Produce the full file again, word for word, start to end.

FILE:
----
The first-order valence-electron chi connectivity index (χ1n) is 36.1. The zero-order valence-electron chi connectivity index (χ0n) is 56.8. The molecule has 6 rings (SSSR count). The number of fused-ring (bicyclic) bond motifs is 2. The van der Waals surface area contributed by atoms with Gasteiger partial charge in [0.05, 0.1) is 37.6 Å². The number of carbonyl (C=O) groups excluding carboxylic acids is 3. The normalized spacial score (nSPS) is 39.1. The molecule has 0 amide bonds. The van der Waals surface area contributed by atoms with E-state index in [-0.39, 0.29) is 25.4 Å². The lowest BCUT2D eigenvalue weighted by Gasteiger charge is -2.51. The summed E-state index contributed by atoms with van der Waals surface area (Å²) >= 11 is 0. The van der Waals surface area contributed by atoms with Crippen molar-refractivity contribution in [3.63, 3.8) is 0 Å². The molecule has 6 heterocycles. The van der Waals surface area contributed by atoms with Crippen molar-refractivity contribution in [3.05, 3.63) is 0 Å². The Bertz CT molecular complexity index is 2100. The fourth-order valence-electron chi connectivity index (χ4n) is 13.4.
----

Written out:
The first-order valence-electron chi connectivity index (χ1n) is 36.1. The zero-order valence-electron chi connectivity index (χ0n) is 56.8. The molecule has 6 rings (SSSR count). The number of fused-ring (bicyclic) bond motifs is 2. The van der Waals surface area contributed by atoms with Gasteiger partial charge in [0.05, 0.1) is 37.6 Å². The number of carbonyl (C=O) groups excluding carboxylic acids is 3. The normalized spacial score (nSPS) is 39.1. The molecule has 0 amide bonds. The van der Waals surface area contributed by atoms with E-state index in [-0.39, 0.29) is 25.4 Å². The lowest BCUT2D eigenvalue weighted by Gasteiger charge is -2.51. The summed E-state index contributed by atoms with van der Waals surface area (Å²) >= 11 is 0. The van der Waals surface area contributed by atoms with Crippen molar-refractivity contribution in [3.63, 3.8) is 0 Å². The molecule has 6 heterocycles. The van der Waals surface area contributed by atoms with Crippen molar-refractivity contribution in [3.05, 3.63) is 0 Å². The Bertz CT molecular complexity index is 2100. The fourth-order valence-electron chi connectivity index (χ4n) is 13.4.